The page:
• Composers

    Henry Purcell (1659-1695)

    In 1995, the BBC presented a 2-hour program commemorating the 300th anniversary of Purcell’s death. The Radio Times described the broadcast as follows: “Live coverage of a concert marking the 300th anniversary of the death of Henry Purcell. The concert comes from Westminster Abbey, where Purcell was organist and where he is buried, and features music spanning five centuries by Byrd, Elgar, Gibbons, Handel, Britten, and Purcell. Martin Neary conducts the New London Consort and the Choir of Westminster Abbey; and Andrew Davis conducts the BBC Symphony Orchestra and Chorus, and the Nash Ensemble. The soloists are Emma Kirkby, James Bowman, David Wilson-Johnson and Robin Leggate.” Works by Henry Purcell in…

  • Composers

    Claudio Monteverdi (1567-1643)

      RECOMMENDED READING Monteverdi’s pivotal place in music history is discussed in the article “Passionate Praise” Anthony Pryor’s brief biography of Monteverdi in at the BBC Music Magazine website   Works by Claudio Monteverdi in the All Saints Choir repertoire Adoramus te Christe Agnus Dei (from Messa da Capella a quattro voci, 1650) O bone Jesu Sanctus, Benedictus, and Agnus Dei (from Messa da Capella a quattro voci, 1641)

  • Composers

    Hans Leo Hassler (1564-1612)

    Works by Hans Leo Hassler in theAll Saints Choir repertoire   Agnus Dei (from Missa super Dixit Maria) Cantate Domino Ein feste Burg ist unser Gott Laudate Dominum Quia vidisti me, Thoma Sanctus & Benedictus  (from Missa super Dixit Maria) Vater unser im Himmelreich

  • Composers

    Charles Villiers Stanford (1852-1924)

    Irish-born composer Charles Villiers Stanford wrote seven symphonies and other concert-hall works, but is better know for his choral repertoire for use in the Anglican liturgy. He was a founder (at the age of 29) of the Royal College of Music, where he taught composition until his death. Among his students were the more celebrated composers Gustav Holst and Ralph Vaughan Williams. Upon his death, Stanford’s ashes were interred in Westminster Abbey, next to those of the great seventeenth-century English composer Henry Purcell. Stanford’s best-known liturgical works are his settings of the canticles for Morning and Evening Prayer, particularly his Magnificat in G major, sung here by the choir of…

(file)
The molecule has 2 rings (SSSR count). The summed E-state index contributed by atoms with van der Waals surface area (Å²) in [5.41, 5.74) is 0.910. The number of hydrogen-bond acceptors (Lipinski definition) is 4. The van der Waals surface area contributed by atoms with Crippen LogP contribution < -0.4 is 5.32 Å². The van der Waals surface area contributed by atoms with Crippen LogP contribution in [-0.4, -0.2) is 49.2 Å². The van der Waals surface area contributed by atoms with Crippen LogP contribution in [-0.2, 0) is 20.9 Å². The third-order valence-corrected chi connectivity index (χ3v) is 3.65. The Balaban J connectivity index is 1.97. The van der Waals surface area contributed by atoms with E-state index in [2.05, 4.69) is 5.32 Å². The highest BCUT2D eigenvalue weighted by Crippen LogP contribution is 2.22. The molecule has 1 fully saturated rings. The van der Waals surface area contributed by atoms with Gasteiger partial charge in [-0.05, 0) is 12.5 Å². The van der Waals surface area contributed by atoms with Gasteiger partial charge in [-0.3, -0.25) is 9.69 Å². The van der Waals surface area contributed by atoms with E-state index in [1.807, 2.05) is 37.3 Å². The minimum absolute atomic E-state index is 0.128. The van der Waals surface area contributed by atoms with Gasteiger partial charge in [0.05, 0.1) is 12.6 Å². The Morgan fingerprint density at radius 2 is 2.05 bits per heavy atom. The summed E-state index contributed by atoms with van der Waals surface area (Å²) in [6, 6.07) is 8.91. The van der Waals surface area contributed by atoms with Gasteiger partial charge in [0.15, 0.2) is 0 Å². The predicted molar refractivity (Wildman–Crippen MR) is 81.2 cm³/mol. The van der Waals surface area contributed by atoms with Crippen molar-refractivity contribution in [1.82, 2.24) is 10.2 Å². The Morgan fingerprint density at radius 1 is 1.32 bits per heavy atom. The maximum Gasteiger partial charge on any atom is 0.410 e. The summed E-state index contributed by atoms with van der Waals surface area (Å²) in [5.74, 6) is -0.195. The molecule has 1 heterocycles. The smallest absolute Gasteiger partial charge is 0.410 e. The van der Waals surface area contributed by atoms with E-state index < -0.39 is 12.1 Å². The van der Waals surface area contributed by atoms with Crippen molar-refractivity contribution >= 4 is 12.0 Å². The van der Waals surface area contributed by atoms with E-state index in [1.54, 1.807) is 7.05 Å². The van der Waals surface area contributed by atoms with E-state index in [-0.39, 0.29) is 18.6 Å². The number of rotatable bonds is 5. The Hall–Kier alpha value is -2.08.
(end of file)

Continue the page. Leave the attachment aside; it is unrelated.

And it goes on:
• Composers,  Interviews

    William Byrd (1543-1623)

    In 2008, the Church Music Association of America published A Byrd Celebration, compiling lectures given over the years at the annual William Byrd Celebration in Portland, Oregon. One of the lecturers was Duke University musicologist Kerry McCarthy, author of Liturgy and Contemplation in Byrd’s Gradualia (Routledge, 2007). In a brief biographical sketch in A Byrd Celebration, McCarthy wrote: William Byrd was the most famous and best-loved of early English composers. His entire life was marked by contradictions; as a true Renaissance man, he did not fit easily into other people’s categories. He was renowned for his light-hearted madrigals and dances, but he also published a vast, rather archaic cycle of…

  • Composers

    Ralph Vaughan Williams (1872-1958)

      RECOMMENDED READING Vaughan Williams’s experience editing the 1906 English Hymnal is discussed in the article “Taught by melodious sonnets.”   Hymns by Ralph Vaughan Williams in our Hymnal At the name of Jesus Come down O love divine For all the saints Hail thee, festival day Lift up your hearts Master of eager youth O Jesus crowned with all renown O God of earth and altar O little town of Bethlehem (FOREST GREEN) There is a land of pure delight When Jesus left his Father’s throne   Works by Ralph Vaughan Williams in the All Saints Choir repertoire The blessed Son of God The great Forerunner of the morn O taste and see

  • Composers

    Charles Hylton Stewart (1884-1932)

    Charles Hylton Stewart was an English cathedral organist, who served in Rochester Cathedral and St. George’s Chapel, Windsor Castle. In addition to composing a number of Anglican chants to be used in chanting the Psalms, he wrote several works for organ. His father, Charles Henry Hylton Stewart (1849 – 1922), was a organist who later in life took holy orders and served as an Anglican priest in New Brighton, Bath, and Chester Cathedral.   Works by Charles Hylton Stewart in the All Saints Choir repertoire   Psalm 23 (Anglican chant) Psalm 142 (Anglican chant)